(Brig (retd) GB Reddi)
Land pooling is the latest phenomenon in the name of development – special economic zones or industrial corridors, ports, express highways and so on.
Viewed pragmatically, it is large scale official land grabbing or looting in the name of development.
Today, Chinese land and real estate mafia, known as part of ‘Red Mafia’, is reportedly all over the world: in neighboring Pakistan in Lahore, Karachi and other cities; in African nations; in Latin American nations and even the European Union nations. Of course, China’s land thirst and quest is well known in the South China Sea reclamation activities of submerged reefs causing environmental and ecological destruction of marine wealth.
One also had heard Russian land mafia making inroads in Goa in the past.
Even in India, one had often heard of land or real estate mafia’s in cities, towns and rural areas, who thrived on official patronage to make big money – mostly illegal.
For example, the name of Vadra makes headlines for political reasons. So also, Sahara, DLH and many others also hit the headlines and form part of the big real estate league.
Now, the governments are making a bee-line into the land and real estate mafia big league.
And, of course, it is common to hear that governments have no business to be in real estate land and real estate business.
That too, taking away the centuries old fertile farm lands (not replaceable) and displacing villages and rural households (farmers and tribal people) from their livelihoods.
For example, the new state governments – Andhra Pradesh and Telangana (already two years old) – are hell bent upon acquiring large tracts of farm and forest lands under the Land Acquisition Act in the name of creating a grandiose new capital, ports, large projects, SEZs.
What is most important, acquisition of rich agricultural lands without providing alternative living opportunities are truly despicable and most heinous.
Poor animals in the region! No one is bothered about the milk yielding animal population living in the region. The government would close their eyes seeing them off to slaughter houses. What a shame? Has anyone in the two governments ever given a thought to them?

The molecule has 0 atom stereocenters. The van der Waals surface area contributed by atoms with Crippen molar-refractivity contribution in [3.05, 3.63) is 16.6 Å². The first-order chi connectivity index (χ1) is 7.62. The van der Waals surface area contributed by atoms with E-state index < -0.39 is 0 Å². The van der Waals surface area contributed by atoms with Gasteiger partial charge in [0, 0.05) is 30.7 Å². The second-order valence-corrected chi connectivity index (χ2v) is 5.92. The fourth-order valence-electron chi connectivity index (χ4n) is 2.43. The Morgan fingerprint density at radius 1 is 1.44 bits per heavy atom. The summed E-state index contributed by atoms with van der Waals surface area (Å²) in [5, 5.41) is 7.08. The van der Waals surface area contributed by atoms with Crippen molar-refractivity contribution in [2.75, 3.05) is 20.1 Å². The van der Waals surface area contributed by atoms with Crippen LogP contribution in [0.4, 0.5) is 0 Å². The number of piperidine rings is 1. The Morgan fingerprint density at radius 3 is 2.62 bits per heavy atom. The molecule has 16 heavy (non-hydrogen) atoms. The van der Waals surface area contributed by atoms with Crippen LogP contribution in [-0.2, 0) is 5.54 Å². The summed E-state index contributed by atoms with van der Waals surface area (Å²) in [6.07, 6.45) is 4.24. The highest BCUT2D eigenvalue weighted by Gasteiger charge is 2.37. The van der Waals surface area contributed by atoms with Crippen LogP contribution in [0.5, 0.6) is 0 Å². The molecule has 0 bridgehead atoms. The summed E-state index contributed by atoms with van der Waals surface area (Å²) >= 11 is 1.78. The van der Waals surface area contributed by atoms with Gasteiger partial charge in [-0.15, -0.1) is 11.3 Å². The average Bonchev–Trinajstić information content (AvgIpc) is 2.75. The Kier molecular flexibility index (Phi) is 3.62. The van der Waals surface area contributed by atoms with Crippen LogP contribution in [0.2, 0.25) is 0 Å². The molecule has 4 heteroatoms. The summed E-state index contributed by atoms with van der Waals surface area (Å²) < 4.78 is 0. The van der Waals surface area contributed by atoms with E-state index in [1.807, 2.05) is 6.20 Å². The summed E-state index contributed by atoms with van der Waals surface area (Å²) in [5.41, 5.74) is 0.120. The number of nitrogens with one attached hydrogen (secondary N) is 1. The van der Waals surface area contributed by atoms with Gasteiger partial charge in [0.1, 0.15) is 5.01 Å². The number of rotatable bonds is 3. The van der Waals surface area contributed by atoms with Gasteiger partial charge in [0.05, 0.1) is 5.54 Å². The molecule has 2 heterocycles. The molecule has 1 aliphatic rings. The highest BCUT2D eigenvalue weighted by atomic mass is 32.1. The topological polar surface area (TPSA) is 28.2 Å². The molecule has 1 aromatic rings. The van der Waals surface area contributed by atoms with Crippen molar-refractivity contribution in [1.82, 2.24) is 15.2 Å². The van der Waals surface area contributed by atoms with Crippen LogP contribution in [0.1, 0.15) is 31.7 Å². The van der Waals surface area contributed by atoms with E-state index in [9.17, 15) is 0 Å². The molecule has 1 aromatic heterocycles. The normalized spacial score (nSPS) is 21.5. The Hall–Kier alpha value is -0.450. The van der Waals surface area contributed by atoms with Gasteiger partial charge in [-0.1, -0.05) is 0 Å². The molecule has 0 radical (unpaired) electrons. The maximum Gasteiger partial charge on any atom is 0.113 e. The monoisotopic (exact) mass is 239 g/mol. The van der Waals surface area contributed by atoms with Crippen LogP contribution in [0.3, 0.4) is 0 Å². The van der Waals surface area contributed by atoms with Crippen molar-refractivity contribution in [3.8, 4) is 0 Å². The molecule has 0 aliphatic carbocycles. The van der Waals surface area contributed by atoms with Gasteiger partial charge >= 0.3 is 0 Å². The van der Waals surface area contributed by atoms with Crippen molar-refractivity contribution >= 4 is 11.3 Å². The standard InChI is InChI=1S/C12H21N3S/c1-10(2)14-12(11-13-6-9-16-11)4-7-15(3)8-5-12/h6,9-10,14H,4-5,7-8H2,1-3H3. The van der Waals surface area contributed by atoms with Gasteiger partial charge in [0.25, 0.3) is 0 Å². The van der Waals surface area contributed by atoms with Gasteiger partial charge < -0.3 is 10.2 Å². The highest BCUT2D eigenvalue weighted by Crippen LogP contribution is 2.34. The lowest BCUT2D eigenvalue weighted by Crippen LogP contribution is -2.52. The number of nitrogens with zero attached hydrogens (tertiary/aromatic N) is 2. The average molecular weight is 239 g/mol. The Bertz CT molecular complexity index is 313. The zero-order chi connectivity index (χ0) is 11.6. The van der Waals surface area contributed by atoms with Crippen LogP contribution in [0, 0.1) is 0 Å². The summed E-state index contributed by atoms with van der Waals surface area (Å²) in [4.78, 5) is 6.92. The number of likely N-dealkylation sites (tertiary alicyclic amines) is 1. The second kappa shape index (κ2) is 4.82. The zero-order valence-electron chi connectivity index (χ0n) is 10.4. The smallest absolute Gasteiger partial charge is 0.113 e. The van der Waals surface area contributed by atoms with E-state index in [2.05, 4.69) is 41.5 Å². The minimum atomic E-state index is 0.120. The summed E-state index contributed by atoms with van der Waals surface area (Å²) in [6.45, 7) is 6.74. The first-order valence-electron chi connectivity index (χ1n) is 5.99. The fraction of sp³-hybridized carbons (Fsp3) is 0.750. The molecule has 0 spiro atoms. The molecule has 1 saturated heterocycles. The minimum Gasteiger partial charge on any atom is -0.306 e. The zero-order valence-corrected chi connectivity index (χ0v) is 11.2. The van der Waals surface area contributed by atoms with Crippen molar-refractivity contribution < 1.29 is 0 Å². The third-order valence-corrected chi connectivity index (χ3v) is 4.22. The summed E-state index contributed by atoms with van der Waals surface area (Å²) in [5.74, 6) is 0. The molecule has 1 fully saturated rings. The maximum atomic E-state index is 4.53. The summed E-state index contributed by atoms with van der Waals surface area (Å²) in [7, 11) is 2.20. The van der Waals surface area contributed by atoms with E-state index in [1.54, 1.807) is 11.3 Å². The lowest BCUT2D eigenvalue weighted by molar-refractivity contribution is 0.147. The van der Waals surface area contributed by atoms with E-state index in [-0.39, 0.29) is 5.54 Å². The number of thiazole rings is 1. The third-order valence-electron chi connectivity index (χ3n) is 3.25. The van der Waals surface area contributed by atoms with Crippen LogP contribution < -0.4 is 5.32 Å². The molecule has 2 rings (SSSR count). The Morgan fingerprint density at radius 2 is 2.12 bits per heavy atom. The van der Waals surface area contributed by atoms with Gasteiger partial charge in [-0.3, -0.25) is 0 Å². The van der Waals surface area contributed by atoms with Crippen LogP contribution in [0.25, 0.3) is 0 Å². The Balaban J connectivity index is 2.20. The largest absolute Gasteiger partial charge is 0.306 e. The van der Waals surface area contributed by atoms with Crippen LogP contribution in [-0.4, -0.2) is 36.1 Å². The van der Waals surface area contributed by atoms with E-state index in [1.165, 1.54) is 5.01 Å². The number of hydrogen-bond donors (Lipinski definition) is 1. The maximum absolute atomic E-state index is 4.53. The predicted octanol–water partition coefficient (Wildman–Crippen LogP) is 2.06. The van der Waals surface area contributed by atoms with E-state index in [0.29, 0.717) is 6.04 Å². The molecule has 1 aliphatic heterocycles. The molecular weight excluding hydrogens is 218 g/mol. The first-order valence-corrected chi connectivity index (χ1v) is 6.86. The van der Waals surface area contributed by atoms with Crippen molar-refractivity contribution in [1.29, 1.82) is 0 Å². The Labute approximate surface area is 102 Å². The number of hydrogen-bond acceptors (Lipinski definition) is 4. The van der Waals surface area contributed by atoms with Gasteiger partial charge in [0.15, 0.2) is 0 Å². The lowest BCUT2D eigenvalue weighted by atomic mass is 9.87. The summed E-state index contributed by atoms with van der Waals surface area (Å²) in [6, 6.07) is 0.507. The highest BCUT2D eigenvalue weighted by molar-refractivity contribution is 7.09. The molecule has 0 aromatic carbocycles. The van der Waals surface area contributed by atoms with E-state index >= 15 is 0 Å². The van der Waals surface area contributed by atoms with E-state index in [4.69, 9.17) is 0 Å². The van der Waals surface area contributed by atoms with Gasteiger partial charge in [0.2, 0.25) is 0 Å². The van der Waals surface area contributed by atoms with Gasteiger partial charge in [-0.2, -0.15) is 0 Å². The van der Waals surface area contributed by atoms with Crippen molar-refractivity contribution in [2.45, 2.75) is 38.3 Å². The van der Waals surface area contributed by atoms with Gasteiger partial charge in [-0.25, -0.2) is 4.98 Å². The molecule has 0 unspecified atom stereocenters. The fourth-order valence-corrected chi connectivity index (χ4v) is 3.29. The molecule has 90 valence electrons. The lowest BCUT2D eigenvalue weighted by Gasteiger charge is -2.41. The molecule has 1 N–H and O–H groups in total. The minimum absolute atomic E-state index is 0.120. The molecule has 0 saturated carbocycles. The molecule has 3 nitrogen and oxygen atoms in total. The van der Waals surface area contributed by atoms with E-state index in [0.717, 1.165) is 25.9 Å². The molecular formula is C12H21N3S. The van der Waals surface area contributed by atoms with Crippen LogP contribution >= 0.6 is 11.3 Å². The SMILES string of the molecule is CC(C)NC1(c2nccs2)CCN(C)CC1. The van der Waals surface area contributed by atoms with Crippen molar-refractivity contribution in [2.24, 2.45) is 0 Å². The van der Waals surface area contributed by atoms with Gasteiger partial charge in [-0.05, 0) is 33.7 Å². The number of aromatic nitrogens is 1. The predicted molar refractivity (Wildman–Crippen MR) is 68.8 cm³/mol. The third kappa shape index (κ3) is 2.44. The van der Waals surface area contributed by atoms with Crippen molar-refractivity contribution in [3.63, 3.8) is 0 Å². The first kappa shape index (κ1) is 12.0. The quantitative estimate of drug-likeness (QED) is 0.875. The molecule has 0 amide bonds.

The concept under which the two state governments are acquiring land is known as “Land Pooling Policy”. Of course, it is forced by the state governments. Even if land owners are not willing to part with their lands at the compensation offered, the governments are hell bent upon taking them over with utter disregard to their livelihoods.
Under land pooling systems, landowners voluntarily sign ownership rights over to a single agency or government body. This agency develops the land by building roads and laying sewage lines and electricity connections. Once this is done, it returns a smaller portion of the land to the original owners. But since the plot now has more amenities, its price has probably risen to match the market value of the owners’ original landholding.
For example, for the sake of creating the core of the new capital at Amravati, over 33,000 acres of individual farmers between Vijayawada and Thullur along the banks of the Krishna River has been notified for takeover by the government. It has already become India’s largest experiment in a process known as land pooling, which is being held up as an alternative to land acquisition. Those who own fertile land will get an annual compensation of Rs 50,000 for ten years and a slightly larger portion of land.
In return for one acre of land, one will get 1,300 square yards (about a quarter of an acre) of developed land in the new city. Of this, 1,000 square yards (a fifth of an acre) will be residential land and 300 square yards can have commercial structures such as offices and shops. The individual will also receive an annual compensation of Rs 30,000 per acre for a fixed period of ten years.